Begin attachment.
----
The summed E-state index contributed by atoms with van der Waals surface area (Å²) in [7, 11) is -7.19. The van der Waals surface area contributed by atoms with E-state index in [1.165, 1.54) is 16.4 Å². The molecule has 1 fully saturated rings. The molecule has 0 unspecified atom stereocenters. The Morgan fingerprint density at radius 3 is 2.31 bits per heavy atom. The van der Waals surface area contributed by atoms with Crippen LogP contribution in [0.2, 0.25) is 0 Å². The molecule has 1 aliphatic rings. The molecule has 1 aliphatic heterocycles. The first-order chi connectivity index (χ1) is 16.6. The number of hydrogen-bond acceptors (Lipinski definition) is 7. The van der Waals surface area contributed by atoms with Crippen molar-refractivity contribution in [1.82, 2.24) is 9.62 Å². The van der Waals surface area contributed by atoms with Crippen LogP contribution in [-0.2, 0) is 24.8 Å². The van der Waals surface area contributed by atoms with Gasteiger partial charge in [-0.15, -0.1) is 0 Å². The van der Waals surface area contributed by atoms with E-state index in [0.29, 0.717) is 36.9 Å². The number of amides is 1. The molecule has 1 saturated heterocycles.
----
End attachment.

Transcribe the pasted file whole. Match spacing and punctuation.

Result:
The summed E-state index contributed by atoms with van der Waals surface area (Å²) in [7, 11) is -7.19. The van der Waals surface area contributed by atoms with E-state index in [1.165, 1.54) is 16.4 Å². The molecule has 1 fully saturated rings. The molecule has 0 unspecified atom stereocenters. The Morgan fingerprint density at radius 3 is 2.31 bits per heavy atom. The van der Waals surface area contributed by atoms with Crippen LogP contribution in [0.2, 0.25) is 0 Å². The molecule has 1 aliphatic rings. The molecule has 1 aliphatic heterocycles. The first-order chi connectivity index (χ1) is 16.6. The number of hydrogen-bond acceptors (Lipinski definition) is 7. The van der Waals surface area contributed by atoms with Crippen molar-refractivity contribution in [1.82, 2.24) is 9.62 Å². The van der Waals surface area contributed by atoms with Crippen LogP contribution in [-0.2, 0) is 24.8 Å². The van der Waals surface area contributed by atoms with Gasteiger partial charge in [-0.15, -0.1) is 0 Å². The van der Waals surface area contributed by atoms with E-state index in [0.29, 0.717) is 36.9 Å². The number of amides is 1. The molecule has 1 saturated heterocycles.